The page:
What Do Writers Make? If We’re Lucky, The Same As Teachers: A Difference

Happy Teacher Appreciation Week! And please be patient…I’ll get to the teacher part of this post by the end. But first…

I’ve discovered a new identity in my post-teaching career: community pro bono writer. What began five years ago as a monthly gig, writing the Spotlight on Lopezians for our lil’ paper, has morphed into being the on-call writer for a large portion of the non-profit groups and events on our island.

For example, in the past year+ I’ve written articles for:

  • Earth Day celebrations
  • a rock concert to benefit our school
  • a presentation on Cuba
  • a concert to benefit our local radio station–no, make that two different concerts for KLOI
  • a presentation on fighting climate change
  • the Home Tour, which benefits our community center
  • a brand-new business (OK, this one wasn’t non-profit, but the article was a feature, not an ad)
  • a community kitchen
  • the winner of the community Spirit Award
  • the Dump
  • the dedication of a plaque honoring the founding of our community garden/Farmers’ Market space

All this while maintaining my pace of 10 Spotlight features/year…and oh, by the way, writing my novel.

And none of this has earned me a dime.

I know some champions of writers, most notably Kristen Lamb, who rail against writers giving their stuff away for free. I appreciate hugely this lobbying effort. But do I feel like a turncoat or a wuss for agreeing to write for nothing?

No, I do not–for several reasons. When I said I haven’t earned a dime, that doesn’t mean I haven’t earned anything. Here’s what I’ve earned:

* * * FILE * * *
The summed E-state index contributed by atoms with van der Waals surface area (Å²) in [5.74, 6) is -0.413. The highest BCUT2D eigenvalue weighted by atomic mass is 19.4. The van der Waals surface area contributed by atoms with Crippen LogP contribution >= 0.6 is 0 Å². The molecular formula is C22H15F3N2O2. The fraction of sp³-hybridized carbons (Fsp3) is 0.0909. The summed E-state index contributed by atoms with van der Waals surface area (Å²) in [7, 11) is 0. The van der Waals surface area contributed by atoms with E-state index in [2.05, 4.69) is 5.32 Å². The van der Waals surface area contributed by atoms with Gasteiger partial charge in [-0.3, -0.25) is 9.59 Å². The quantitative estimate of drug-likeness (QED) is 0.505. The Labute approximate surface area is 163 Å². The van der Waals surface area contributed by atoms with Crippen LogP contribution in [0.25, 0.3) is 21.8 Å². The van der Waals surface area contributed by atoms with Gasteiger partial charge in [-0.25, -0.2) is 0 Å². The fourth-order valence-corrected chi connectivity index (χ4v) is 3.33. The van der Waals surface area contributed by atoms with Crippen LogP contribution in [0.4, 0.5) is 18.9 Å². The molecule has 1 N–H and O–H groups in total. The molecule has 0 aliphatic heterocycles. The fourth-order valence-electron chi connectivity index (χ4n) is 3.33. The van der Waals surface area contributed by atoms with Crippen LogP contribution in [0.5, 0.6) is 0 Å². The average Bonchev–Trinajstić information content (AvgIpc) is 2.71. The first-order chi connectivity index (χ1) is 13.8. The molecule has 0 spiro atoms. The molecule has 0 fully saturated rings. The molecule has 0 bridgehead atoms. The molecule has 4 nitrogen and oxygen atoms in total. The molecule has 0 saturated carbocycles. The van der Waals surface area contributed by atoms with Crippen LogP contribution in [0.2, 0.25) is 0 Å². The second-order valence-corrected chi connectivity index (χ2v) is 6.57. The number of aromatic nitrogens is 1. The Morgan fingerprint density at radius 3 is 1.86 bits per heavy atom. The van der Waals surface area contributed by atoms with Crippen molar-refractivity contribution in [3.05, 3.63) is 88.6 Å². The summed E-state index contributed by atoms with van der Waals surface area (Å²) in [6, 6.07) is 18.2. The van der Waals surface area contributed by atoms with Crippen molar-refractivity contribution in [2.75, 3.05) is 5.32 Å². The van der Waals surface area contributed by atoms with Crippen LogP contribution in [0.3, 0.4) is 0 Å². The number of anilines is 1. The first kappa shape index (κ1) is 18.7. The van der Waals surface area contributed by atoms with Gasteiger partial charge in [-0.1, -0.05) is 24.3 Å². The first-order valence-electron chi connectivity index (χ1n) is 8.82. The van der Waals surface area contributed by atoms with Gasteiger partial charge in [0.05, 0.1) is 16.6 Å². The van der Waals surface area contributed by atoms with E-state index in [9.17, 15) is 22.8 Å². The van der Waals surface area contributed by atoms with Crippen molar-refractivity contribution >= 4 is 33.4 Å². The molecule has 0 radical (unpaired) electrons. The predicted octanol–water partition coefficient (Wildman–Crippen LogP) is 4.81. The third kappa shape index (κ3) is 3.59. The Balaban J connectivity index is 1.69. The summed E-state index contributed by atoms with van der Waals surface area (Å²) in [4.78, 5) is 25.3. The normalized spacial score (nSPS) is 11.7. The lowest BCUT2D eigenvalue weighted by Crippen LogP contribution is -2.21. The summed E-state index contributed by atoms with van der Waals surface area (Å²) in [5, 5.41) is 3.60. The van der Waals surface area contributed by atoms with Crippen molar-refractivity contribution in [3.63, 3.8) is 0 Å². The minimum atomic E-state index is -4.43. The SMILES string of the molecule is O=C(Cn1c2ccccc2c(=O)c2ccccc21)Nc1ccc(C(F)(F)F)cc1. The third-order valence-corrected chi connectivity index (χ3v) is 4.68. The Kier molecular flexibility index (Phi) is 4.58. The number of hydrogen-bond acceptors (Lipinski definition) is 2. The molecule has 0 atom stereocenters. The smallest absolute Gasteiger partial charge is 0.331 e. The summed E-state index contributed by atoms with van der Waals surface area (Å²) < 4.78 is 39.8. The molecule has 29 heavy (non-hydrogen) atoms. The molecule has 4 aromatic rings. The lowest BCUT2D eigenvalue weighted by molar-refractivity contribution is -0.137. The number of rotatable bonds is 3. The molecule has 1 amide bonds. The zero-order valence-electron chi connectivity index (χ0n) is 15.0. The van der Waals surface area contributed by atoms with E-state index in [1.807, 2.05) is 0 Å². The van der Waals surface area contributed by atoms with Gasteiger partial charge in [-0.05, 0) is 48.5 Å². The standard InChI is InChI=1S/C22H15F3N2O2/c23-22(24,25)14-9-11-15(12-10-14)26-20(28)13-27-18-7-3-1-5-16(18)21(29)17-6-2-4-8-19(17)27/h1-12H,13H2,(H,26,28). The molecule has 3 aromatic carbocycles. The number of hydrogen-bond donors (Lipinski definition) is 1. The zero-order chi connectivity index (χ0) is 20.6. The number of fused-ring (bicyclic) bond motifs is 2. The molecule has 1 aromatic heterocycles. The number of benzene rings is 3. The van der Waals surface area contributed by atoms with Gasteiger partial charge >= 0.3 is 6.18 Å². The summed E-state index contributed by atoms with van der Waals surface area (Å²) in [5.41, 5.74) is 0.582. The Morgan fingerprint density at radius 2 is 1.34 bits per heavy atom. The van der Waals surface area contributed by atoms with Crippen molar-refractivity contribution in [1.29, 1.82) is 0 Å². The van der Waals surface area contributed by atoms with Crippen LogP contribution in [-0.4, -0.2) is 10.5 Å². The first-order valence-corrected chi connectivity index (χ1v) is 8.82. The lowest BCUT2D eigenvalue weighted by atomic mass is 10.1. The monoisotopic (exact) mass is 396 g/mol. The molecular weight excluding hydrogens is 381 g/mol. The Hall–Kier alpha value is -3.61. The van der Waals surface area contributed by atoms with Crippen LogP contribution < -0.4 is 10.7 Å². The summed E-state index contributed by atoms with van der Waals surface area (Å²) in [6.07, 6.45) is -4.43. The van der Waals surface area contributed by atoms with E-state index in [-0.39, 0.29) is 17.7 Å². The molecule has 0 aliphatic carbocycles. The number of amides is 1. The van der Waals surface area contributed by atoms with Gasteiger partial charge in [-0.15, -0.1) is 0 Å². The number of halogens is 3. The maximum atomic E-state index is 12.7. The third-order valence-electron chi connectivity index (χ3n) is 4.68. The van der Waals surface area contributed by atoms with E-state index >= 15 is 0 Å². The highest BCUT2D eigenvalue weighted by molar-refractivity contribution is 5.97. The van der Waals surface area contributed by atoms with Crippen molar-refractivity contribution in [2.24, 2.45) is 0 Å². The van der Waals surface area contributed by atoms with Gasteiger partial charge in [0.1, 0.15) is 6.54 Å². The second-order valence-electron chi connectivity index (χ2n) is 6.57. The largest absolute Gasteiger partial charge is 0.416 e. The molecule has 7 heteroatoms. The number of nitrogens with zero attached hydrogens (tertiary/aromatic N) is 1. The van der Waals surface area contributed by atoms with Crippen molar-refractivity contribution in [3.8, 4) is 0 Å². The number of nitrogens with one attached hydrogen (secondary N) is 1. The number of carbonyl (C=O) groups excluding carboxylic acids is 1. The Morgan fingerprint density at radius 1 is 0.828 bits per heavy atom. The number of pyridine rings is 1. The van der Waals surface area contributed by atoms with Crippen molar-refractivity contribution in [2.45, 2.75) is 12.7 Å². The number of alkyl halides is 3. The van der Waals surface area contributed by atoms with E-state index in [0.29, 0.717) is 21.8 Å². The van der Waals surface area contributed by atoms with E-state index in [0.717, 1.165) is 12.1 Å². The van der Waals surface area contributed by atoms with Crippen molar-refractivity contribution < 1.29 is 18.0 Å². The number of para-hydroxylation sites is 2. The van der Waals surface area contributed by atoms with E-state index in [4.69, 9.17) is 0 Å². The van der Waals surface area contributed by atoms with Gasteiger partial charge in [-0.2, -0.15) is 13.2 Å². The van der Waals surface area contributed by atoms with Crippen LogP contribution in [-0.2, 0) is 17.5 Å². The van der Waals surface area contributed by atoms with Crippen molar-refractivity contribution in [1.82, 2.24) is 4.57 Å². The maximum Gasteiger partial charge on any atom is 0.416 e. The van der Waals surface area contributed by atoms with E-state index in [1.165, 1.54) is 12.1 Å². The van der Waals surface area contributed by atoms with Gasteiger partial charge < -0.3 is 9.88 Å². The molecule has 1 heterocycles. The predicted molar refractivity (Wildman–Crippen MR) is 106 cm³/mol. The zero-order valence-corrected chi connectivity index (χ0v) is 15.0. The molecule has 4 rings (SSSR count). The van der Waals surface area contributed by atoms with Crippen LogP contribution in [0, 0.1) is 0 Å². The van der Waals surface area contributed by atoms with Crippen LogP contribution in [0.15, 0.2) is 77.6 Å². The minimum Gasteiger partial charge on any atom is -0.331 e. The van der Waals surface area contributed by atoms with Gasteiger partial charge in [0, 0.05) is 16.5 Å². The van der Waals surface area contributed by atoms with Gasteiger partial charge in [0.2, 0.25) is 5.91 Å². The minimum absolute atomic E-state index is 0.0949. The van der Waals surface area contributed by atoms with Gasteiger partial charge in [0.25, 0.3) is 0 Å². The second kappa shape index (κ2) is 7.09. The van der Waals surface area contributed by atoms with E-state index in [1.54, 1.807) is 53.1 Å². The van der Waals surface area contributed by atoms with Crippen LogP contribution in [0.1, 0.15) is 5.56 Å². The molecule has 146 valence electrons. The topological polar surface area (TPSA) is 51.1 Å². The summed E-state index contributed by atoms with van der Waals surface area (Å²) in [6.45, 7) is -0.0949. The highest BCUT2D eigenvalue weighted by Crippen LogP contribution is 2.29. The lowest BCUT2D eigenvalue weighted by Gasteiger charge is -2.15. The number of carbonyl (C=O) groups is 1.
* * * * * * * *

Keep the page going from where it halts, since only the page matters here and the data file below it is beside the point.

#1, Boldness. No one tricked me into this. The Spotlight articles paid 10 cents a word up until I took on the “job,” but the paper’s editor informed me up front that they were losing revenue and could no longer afford even that minimal $80 fee. I could take the gig or leave it. And I took it because…

#2, Publicity. My articles have created a much larger audience for me than if I had relied only on the few dozen locals who’ve read my books. So when Book #3 comes out, or if/when I apply for a position where writing counts, my work not only speaks for itself, it speaks to everybody here.

#3, Friends. My articles have been a great doorway to meeting new people and learning their back story.

#4, Warm Fuzzies. Pro bono writing for good causes feels good. I struggle sometimes to fit in all the community involvement I feel called to. Driving places, phone-calling…those are harder for me. But writing? Easy as pie–and keep in mind, I’m really good at pie.

All of which brings me back to teachers. All teachers eventually get sent this wonderful spoken word piece by (former) teacher Taylor Mali, “What Teachers Make.” It used to speak to me as a teacher. Now, I’m finding that it speaks to me as a writer as well.

So I’ll say it again: Happy Teacher Appreciation Week. If my little articles can make a portion of the difference I once made in people’s lives as a teacher…I’ll take that proudly.

2 thoughts on “What Do Writers Make? If We’re Lucky, The Same As Teachers: A Difference

  1. Well said, Gretchen. All writers have their individual reasons for writing, and for many of them (myself included), being paid cash is pretty low down on the list. That doesn’t mean I don’t advocate for compensation for this work that requires skill and commitment but, like you, I find “payment” comes in many forms. I’m grateful that you feel rewarded by what you “earn” as a writer – our community benefits greatly from your generosity.

    And thanks for sharing Taylor Mali’s video – it speaks to me, too.

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